Crystal Fighters Crystal FightersStar Of Love
“I Love London” stood out as the most precious gem on the “Kitsuné Maison Vol. 8” compilation and automatically every half hipster Spaniard and his mum got cocky as, beware, we had a new Spanish band doing well abroad. The confusion –or rather, the imprecision– was due to misinformation and a MySpace page locating Crystal Fighters in Navarra. The joke turned out well for them, at least in Spain, where, because of the imprecision, their fame precedes them wherever they go. The truth is that only the female part of the ensemble –the one that inexplicably never participates in their live gigs– has a Spanish passport, and there’s a lovely story behind all this zanpantzarrak and txalaparta. When the grandfather of one of the band members passed away, he left behind an opera with elements from Basque folklore. The work made such an impression on the lads that they baptised the band with a passage from the piece, listening to Eskorbuto and making mixes like this one.
The Basque paraphernalia drew the attention of the audience, but Crystal Fighters have exploited their strong points brilliantly. I’m referring to their live show, which have been going on for the better part of a year and during which the masses end up exhausted and in ecstasy, thanks to the weird mix of “nu-rave-indie-electro-folk-whatever”. Therefore, “Star Of Love” arrives with its homework completed and ready to hand in: three good previous EPs and a solid stage set-up. This debut album could only have two outcomes: it could either burst the bubble that has been growing all year, or it could confirm this musical trending topic as credible. Had the first outcome been true –and I can already say it is not, not strictly, anyway–, we could still play devil’s advocate by holding on to the schizo rhythm and easy lyrics of “I Love London” (oddly the track that’s most out of character compared to the rest of the album), or by emphasising the good things of “Xtatic Truth”, which are many, including the choral voices of the intro accompanying the progressive climb to the climax, the radical face changes that are repeated in the song, and the lyrics that invite you to get lost in synthetic trance. But it won’t be necessary to use the singles to convince ourselves of the album’s quality. There’s plenty other good things on “Star Of Love”.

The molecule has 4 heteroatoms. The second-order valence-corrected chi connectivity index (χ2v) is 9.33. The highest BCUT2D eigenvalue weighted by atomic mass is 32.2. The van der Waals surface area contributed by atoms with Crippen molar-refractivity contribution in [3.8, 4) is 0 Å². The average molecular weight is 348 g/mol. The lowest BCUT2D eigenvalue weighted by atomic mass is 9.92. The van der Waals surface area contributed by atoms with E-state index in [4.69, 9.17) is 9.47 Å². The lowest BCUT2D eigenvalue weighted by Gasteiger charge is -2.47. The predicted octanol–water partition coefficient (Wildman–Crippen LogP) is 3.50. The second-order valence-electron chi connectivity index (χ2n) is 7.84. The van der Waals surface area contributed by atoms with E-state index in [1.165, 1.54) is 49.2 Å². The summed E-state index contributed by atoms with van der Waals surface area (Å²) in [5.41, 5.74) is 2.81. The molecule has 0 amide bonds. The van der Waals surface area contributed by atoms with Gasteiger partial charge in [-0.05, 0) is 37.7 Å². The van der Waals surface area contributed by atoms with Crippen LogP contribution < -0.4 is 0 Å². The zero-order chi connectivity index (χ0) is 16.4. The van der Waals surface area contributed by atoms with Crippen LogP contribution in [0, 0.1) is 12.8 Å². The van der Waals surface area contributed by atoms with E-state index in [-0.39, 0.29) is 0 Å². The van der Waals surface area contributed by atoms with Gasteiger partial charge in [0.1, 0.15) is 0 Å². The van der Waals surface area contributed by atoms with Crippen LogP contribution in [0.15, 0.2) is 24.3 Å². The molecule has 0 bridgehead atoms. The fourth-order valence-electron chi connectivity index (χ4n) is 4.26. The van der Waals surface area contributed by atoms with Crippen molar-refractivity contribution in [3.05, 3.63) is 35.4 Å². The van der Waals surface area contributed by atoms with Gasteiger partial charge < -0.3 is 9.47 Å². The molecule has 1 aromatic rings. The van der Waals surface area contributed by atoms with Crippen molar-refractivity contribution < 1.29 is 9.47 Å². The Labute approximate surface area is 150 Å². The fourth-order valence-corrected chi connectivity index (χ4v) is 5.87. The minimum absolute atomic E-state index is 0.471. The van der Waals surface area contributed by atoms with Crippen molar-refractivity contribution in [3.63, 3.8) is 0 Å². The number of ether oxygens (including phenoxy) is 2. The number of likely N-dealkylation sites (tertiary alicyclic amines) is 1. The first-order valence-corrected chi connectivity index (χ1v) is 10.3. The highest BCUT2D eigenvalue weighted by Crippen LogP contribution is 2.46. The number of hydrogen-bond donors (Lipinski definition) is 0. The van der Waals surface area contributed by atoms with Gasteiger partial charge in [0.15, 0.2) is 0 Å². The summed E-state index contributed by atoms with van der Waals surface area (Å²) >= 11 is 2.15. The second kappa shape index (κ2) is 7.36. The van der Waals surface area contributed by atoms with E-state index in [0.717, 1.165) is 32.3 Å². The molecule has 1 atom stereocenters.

Originality surfaces on various occasions, given rise by this “obsession with/passion for” the Basque musical idiosyncrasy that has led them to follow the long road that separates the deepest folklore from the punk tradition of the 20th century, an obsession that has led to a decent knowledge of Spanish music of the eighties, as the aforementioned mix shows. Check out “I Do This Everyday”, a track on which one of the finest assets of the band reaches its highest quote: their mastery of percussion. The metal guitar riff, the distortion of that same guitar, the rhythmic speed and the weirdo folk are a table mat that leave the track so close to System Of A Down it’s scary. On the contrary, “Plage” and “At Home” are appreciable as they’re different from what Crystal Fighters offered up on their singles. Both are friendly songs; the first sounds a little bit like a schoolyard song, but there’s also a bit of rumba in it, as if The Libertines had crossed with Gipsy Kings. “At Home” is an emotive electro-pop song created from the twisted precepts of a band like Yeasayer, appealing to the explosions of happiness, to the pleasantry of being able to hum a long “oooh” followed by a couple of “yays” and the warm pastoral voice of one of the girls (it’s hard to distinguish which one). That said, the only weak point I see is that the girls should be on stage with the band more. With regards to the album, I can only say “¡zorionak, chicos!” (“congratulations, lads!”) with a bravely defended debut.